Wyld Chyld, a Merrick tattoo parlor, is adding much-needed diversity to the Long Island tattoo scene.
The shop, on Sunrise Highway, employs an array of queer, Long Island-based artists and offers private rooms and an easygoing environment to make clients feel as comfortable as possible.
The eclectic decor features purple walls, a taxidermied fox and raccoon with pride flags draped around their necks and proudly touts artwork by its artists. Upon entering, prospective clients are usually greeted by employees and customers joking with one another at the reception desk. The shop has been featured on Spike, TNT, NBC and TLC shows.
Of the 11 employees, six identify as members of the LGBTQ+ community. Wyld Chyld’s marketing director, Devin Blandino, partially credits the artists’ creativity to their queer identity. The Long Island Advocate spoke with Blandino about the culture and accepting environment at the shop.
“Tattoo shops, to an untattooed or a lightly tattooed person, are inherently intimidating,” said Sophia Fox (she/they), a junior artist at Wyld Chyld. Fox spoke about the importance of being at ease with the person tattooing you. “Consent is a very important part of being tattooed, which is why the legal age [for being tattooed] is 18. Feeling comfortable with the person who is getting close and touching your body is a big part of making sure getting tattooed is a good experience for both the client and the artist.”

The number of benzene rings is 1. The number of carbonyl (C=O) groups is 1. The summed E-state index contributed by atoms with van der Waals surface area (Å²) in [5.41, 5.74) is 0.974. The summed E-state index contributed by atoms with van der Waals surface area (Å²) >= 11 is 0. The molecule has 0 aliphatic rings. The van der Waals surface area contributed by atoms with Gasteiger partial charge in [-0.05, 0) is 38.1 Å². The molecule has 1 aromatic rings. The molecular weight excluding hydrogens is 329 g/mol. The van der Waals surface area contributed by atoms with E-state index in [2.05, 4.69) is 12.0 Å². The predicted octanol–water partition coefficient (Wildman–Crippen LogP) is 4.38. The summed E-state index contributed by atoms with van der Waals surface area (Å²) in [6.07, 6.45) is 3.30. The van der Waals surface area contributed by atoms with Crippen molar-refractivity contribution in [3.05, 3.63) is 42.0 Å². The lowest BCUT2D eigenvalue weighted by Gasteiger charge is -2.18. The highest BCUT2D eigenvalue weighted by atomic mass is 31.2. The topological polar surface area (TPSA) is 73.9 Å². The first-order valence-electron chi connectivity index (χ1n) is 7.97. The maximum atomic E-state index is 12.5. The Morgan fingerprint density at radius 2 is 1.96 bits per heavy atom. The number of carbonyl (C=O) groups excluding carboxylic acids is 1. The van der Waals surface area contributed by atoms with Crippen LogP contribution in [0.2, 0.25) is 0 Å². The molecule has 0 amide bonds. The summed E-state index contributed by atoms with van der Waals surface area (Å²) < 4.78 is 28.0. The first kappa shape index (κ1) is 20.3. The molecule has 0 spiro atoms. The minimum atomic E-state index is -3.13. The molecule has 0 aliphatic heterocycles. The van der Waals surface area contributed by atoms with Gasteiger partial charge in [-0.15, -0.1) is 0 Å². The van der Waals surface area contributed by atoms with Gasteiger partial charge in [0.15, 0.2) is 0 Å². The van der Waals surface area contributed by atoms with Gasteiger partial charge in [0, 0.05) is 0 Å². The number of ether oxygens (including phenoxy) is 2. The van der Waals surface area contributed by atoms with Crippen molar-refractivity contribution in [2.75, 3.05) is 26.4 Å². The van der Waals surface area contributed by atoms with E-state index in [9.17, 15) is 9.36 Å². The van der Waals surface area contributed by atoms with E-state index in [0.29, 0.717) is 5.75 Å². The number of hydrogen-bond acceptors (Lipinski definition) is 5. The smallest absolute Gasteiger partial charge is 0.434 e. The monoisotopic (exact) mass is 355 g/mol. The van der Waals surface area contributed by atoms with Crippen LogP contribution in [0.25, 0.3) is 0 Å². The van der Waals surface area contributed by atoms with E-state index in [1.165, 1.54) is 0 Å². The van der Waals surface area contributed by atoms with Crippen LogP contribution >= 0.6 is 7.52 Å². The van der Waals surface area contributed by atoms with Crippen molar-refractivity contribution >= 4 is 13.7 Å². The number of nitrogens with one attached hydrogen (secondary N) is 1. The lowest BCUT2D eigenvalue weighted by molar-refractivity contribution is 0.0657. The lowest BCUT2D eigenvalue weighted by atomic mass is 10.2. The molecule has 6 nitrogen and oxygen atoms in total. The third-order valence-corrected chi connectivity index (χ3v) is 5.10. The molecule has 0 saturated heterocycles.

According to Brandon Torel, one of Wyld Chyld’s piercers who has worked there since 2015, queer employees play an essential role in ensuring that clients feel safer and more relaxed. “As time has gone by, I’ve noticed a lot more tattoo shops are open and friendly towards the LGBTQ community. Back in the ’90s and early 2000s, you didn’t hear a lot about the [LGBT] community in tattoo shops,” Torel said. “When I tell people I’m queer, I see they get a lot more comfortable with me.”
While tattoo artists in the United States have long been predominantly straight, white and male, tattoo parlors across the country are diversifying. As of 2020, about 9.3% of tattoo artists were members of the LGBTQ community. This Vogue article discusses how the discrimination faced by queer people in tattoo shops has led to a wave of parlors that are either exclusively for women and queer people or openly state they are queer-owned or LGBT-friendly.